A chilly breeze, a warm fire, the chance of snow (or cold rain if you live in Alabama), loved ones all around, and a good book make for a wonderful winter night. It is the time of year where the list of to-dos can be pushed aside, in favor of spending time with family and reading those well-known stories that have shaped many childhood memories year after year. Not only is it the ‘most wonderful time of the year’ to recite these stories, reading to young children has many benefits.
Research backs this up. According to the National Education Association, 26 percent of kids who were read to 3-4 times weekly recognize the letters of the alphabet. Among kids read to less frequently, that number drops to 14 percent.
Gwen Pascal, a Children’s Librarian at the Tuscaloosa Public Library is passionate about reading to children and encouraging them to read. Over the years, she has compiled a list of some of her favorite holiday stories.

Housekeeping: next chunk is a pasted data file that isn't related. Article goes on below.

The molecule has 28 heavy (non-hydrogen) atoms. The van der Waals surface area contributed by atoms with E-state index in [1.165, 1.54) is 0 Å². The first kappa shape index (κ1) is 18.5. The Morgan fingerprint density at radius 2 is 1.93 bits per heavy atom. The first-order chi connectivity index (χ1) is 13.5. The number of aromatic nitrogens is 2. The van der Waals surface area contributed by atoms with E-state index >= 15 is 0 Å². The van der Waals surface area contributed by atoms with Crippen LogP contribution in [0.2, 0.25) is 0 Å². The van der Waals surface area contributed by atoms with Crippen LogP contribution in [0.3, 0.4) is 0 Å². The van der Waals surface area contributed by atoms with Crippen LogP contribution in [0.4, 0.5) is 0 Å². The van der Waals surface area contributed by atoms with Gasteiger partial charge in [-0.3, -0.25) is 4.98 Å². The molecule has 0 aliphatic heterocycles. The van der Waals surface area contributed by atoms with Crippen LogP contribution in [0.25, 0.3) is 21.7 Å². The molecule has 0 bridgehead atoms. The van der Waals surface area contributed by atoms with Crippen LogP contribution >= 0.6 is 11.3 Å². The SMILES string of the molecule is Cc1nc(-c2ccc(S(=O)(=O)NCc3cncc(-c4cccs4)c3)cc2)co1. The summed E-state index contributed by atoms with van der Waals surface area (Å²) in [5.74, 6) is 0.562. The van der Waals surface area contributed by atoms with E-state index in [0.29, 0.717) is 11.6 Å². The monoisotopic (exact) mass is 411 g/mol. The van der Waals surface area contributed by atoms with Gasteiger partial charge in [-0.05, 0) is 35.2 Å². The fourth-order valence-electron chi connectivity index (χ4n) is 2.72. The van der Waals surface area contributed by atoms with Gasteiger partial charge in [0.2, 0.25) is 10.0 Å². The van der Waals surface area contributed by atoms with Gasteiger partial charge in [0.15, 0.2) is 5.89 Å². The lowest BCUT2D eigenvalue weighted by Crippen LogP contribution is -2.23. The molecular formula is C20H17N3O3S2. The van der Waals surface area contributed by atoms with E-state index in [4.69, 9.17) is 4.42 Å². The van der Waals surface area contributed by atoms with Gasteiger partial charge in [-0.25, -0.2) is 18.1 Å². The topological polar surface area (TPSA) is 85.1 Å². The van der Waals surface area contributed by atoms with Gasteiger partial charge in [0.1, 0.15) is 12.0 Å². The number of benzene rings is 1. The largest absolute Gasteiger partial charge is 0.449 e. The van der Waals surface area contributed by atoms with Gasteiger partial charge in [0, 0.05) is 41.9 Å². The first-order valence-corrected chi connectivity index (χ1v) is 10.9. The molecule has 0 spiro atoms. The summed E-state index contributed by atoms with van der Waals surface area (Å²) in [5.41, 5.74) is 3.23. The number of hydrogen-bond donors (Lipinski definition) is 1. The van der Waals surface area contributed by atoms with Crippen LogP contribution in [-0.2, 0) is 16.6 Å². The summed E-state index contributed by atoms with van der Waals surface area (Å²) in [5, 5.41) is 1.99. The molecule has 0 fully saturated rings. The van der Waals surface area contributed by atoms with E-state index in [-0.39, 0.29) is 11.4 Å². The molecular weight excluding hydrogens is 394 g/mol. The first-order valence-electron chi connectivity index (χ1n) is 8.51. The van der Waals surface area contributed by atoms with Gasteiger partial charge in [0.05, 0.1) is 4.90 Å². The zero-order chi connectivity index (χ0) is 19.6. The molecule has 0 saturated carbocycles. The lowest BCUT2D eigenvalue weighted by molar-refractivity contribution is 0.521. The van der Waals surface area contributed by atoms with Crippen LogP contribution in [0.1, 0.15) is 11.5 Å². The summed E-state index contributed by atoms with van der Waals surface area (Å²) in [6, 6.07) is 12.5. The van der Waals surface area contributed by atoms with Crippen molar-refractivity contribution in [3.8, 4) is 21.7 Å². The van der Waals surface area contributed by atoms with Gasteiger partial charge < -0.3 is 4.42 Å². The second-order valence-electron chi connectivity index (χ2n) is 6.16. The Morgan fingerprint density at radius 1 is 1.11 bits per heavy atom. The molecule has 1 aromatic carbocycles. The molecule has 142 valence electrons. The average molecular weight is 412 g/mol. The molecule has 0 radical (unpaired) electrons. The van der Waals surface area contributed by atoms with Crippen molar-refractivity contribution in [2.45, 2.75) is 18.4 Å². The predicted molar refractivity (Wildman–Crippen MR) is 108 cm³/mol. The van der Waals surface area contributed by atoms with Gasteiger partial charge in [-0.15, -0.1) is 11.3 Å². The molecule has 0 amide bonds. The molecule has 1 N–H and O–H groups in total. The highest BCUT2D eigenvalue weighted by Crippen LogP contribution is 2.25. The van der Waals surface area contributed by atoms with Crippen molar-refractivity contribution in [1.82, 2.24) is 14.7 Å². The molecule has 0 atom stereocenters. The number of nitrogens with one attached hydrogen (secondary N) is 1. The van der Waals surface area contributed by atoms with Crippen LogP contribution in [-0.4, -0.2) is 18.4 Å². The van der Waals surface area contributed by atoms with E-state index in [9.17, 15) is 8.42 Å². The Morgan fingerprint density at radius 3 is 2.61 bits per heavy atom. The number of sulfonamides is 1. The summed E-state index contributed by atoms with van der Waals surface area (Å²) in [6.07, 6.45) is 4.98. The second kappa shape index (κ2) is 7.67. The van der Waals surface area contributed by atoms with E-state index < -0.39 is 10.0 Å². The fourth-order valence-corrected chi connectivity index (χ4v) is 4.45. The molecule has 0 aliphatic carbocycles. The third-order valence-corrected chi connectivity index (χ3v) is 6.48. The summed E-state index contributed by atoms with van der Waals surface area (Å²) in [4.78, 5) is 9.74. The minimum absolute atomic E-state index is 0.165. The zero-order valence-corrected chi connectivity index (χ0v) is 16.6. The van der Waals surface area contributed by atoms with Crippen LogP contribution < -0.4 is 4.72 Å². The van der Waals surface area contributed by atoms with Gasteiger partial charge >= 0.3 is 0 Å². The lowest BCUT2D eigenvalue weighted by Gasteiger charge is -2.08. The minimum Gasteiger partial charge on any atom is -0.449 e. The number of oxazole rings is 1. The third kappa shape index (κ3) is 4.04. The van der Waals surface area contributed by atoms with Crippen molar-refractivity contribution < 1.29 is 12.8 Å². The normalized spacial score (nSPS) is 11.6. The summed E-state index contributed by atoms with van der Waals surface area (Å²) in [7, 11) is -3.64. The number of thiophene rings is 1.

“Olive, the Other Reindeer is one of my favorites,” said Pascal. “He’s a dog who’s wrapping gifts, listening to Christmas music, and trimming the tree, and he hears the line ‘all of the other reindeer,’ and thinks, ‘oh, I’m a reindeer.’”
Pascal enjoys reading to children that come to weekly story times at the library every Wednesday and Thursday at 10 a.m. Anyone who walks into Pascal’s office can see the impact she has on the children who visit the library, as her desk is decorated with cards from children she has read to ever since infancy.
“I’ve been doing this for 16 years. I have kids that came in when they’re young, and now they’re graduating high school and going off to college,” she said.
Services offered at the Tuscaloosa Public Library give local children many opportunities to read classic holiday stories. A children’s book table highlights a variety of seasonal books to choose from at Main library. If you want to check out some Christmas and holiday books, head to the library quickly – they are popular choices this time of year.